Family Law Awards 2020
Shortlist announced - time to place your vote!
Court of Protection Practice 2020
'Court of Protection Practice goes from strength to strength, having...
Jackson's Matrimonial Finance Tenth Edition
Jackson's Matrimonial Finance is an authoritative specialist text...
Latest articles
The need for proportionality and the ‘Covid impact’
Simon Wilkinson, Parklane PlowdenThe Covid-19 pandemic has infiltrated every aspect of our lives. Within the courts and tribunals service there has been a plethora of guidance since March 2020 which...
Local authority input into private law proceedings, part II
Mani Singh Basi, Barrister, 4 Paper BuildingsLucy Logan Green, Barrister, 4 Paper BuildingThis article considers the interplay between private and public law proceedings, focusing on the law relating...
Time for change (II)
Lisa Parkinson, Family mediation trainer, co-founder and a Vice-President of the Family Mediators AssociationThe family law community needs to respond to the urgent call for change from the...
How Can I Wed Thee? – Let Me Change the Ways: the Law Commission’s Consultation Paper on ‘Weddings’ Law (2020)
Professor Chris Barton, A Vice-President of the Family Mediators Association, Academic Door Tenant, Regent Chambers, Stoke-on-TrentThis article considers the Paper's 91 Consultation Questions...
Consultation on the proposed transfer of the assessment of all civil legal aid bills of costs to the Legal Aid Agency
The Ministry of Justice has launched a consultation on the proposed transfer from Her Majesty's Courts and Tribunals Service to the Legal Aid Agency of the assessment of all civil legal aid bills of...
View all articles

Help separated parents ditch avoidance strategies that stop them resolving differences

Feb 19, 2021, 11:46 AM
Slug :
Meta Title : Help separated parents ditch avoidance strategies that stop them resolving differences
Meta Keywords :
Canonical URL :
Trending Article : Yes
Prioritise In Trending Articles : Yes
Date : Feb 19, 2021, 11:44 AM
Article ID :

The desire to avoid conflict with an ex is the primary reason that separated parents do not get to see their children.  

That’s an eye-opening finding from a survey of 1,105 separated or divorced people, published in late-January. Family law professionals might be surprised because it appears to dismiss conventional wisdom suggesting that delays waiting for court hearings would play a greater part in kids not seeing one of their parents.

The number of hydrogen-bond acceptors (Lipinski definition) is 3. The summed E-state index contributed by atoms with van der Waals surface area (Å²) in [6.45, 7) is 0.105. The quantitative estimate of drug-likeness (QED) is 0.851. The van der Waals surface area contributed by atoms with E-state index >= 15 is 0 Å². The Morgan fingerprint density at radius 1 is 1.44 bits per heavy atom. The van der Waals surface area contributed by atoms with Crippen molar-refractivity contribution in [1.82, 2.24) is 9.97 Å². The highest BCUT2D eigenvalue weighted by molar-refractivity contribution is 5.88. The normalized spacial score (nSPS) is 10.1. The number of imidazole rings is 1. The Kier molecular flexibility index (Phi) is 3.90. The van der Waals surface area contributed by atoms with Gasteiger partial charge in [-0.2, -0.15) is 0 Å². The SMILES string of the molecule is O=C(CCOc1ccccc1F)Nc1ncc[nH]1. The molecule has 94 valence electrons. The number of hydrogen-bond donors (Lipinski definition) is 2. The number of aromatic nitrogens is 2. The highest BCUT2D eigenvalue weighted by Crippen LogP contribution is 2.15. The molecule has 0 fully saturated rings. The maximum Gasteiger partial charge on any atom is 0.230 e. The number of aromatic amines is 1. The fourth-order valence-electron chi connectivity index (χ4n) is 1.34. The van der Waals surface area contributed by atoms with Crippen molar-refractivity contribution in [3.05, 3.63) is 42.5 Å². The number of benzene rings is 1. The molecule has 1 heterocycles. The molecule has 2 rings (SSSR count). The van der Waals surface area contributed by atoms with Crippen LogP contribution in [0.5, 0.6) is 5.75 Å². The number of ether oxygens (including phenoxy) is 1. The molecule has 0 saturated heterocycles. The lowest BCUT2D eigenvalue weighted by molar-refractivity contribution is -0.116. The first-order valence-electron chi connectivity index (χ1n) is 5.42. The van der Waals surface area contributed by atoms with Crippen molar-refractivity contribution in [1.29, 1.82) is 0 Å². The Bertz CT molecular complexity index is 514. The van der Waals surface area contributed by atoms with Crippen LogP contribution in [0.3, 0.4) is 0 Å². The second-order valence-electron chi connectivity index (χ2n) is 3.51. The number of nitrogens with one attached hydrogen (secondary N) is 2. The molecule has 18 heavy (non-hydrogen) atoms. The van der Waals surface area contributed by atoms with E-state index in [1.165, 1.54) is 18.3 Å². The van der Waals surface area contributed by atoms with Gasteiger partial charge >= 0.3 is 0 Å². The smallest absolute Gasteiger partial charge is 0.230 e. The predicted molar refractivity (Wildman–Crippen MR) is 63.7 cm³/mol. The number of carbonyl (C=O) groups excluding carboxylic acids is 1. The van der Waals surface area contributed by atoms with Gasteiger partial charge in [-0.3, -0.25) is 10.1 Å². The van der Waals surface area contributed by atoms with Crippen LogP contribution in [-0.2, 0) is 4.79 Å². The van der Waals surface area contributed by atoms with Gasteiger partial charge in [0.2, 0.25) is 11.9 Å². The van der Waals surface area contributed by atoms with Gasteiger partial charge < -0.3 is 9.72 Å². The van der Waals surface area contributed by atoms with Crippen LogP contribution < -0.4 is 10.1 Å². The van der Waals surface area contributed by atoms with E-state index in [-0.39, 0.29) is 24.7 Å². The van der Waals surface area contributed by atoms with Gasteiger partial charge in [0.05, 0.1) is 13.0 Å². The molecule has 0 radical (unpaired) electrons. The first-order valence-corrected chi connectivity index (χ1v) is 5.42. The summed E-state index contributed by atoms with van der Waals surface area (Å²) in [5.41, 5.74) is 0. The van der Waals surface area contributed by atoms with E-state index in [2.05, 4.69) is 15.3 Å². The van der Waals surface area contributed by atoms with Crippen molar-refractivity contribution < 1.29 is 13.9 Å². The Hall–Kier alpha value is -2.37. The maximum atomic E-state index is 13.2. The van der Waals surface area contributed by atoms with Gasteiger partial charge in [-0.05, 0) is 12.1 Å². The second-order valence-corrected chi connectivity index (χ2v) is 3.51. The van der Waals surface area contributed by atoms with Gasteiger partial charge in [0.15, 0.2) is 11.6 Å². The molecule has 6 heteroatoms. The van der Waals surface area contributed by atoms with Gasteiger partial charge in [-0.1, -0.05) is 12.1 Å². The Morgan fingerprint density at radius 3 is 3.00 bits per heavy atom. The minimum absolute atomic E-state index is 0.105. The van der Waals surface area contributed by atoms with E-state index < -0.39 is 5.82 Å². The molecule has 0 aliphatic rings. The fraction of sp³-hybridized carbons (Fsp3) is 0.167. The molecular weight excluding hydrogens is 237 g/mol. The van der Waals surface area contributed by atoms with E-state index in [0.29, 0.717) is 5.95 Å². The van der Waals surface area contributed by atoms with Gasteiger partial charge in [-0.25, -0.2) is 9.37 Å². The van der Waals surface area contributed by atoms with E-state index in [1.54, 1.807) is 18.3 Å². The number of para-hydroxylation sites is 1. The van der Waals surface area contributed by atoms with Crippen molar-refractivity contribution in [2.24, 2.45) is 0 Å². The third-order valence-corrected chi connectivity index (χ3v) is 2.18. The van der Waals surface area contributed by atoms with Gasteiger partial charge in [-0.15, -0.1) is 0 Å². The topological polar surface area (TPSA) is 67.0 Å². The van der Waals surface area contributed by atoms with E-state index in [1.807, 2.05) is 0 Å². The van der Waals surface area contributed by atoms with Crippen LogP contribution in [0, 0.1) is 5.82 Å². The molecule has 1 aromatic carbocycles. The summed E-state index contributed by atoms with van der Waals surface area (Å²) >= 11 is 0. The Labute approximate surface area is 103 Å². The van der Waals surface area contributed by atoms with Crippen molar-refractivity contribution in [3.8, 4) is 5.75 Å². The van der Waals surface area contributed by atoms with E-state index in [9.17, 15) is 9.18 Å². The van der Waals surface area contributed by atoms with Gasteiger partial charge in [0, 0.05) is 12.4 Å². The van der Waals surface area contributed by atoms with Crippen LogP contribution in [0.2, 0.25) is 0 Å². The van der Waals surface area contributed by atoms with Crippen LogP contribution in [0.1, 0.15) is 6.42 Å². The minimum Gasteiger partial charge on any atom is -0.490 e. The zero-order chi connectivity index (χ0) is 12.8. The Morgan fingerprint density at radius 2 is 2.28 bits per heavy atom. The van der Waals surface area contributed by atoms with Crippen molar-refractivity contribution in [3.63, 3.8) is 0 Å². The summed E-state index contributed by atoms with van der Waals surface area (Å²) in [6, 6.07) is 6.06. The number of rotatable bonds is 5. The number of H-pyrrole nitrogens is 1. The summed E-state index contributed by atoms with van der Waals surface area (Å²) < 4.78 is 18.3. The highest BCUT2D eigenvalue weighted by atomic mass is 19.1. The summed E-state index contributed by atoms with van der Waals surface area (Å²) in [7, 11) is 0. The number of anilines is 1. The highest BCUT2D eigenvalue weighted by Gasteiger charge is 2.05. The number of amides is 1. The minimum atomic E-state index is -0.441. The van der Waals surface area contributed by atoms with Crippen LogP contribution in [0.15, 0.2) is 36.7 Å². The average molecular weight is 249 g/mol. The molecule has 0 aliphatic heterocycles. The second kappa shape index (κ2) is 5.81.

It’s seen as much easier to deliberately steer clear of tensions with an ex, who happens to be a co-parent, than to face up to the need to work through differences in the interests of all family members.  

The cost, of course, is that the children don’t have contact with one parent, often for months on end. The survey, which was carried out by / Cint indicates that two out of five of the fathers won’t see their child for four months or more after a relationship breakdown, and for a significant number that gap extends beyond six months. 

Meanwhile the underlying issues don’t evaporate. Far from it. The conflicts simply escalate, albeit often in a hidden way. Yet having bubbled under, they eventually burst into horrific reality, in one arena or another – very often a court room. 

And as we all know, court hearings themselves have an unfortunate knack of accelerating the resentments that already exist between the separated parents. In the end, all the months of conflict avoidance boil down to a lasting unhealthy impact on children’s relationships with one or both of their parents, and usually the father.  

The outcomes are not limited to a huge set of emotional issues. Single parents are more likely than any other type of household to experience severe problem debt, as highlighted by a recent Gingerbread report

So if we accept there is a strong desire to avoid conflict, what is the most effective and productive way to do so?  Very often it is simply using an expert third-party mediator: a professional who will handle the necessary and vital discussions about parenting, money and property with sensitivity to the wishes of both parents.  

Using a mediator means the parents can not only address the conflict, avoiding court room turmoil, but can also carry on seeing their children. And at the same time they improve their communication with each other, which will only help in the longer-term. That’s because as the children grow, and their needs change, ongoing co-parenting discussions are going to be required. 

Anxiety about - or fear of - conflict means people are escaping the fear by not facing their ex, and therefore their kids. Enormous damage is being nurtured as a result, stored up for decades to come, in each and every affected family. Government action to encourage separated parents to use mediation is often talked about. Ministers tell us they agree that mediation reduces conflict and the huge pressures on family courts, which have been exacerbated by Covid-19.  

As communities begin to emerge from the worst effects of lockdowns, it is to be hoped that the government will be able to introduce practical measures to increase mediation take-up. 

Doing so will improve parent-child relationships for years to come, and will help break the cycle of conflict for the next generation of parents who are currently learning avoidance strategies, rather than ways of resolving their differences. 

Categories :
  • Articles
Tags :
  • family mediation
Provider :
Load more comments
Comment by from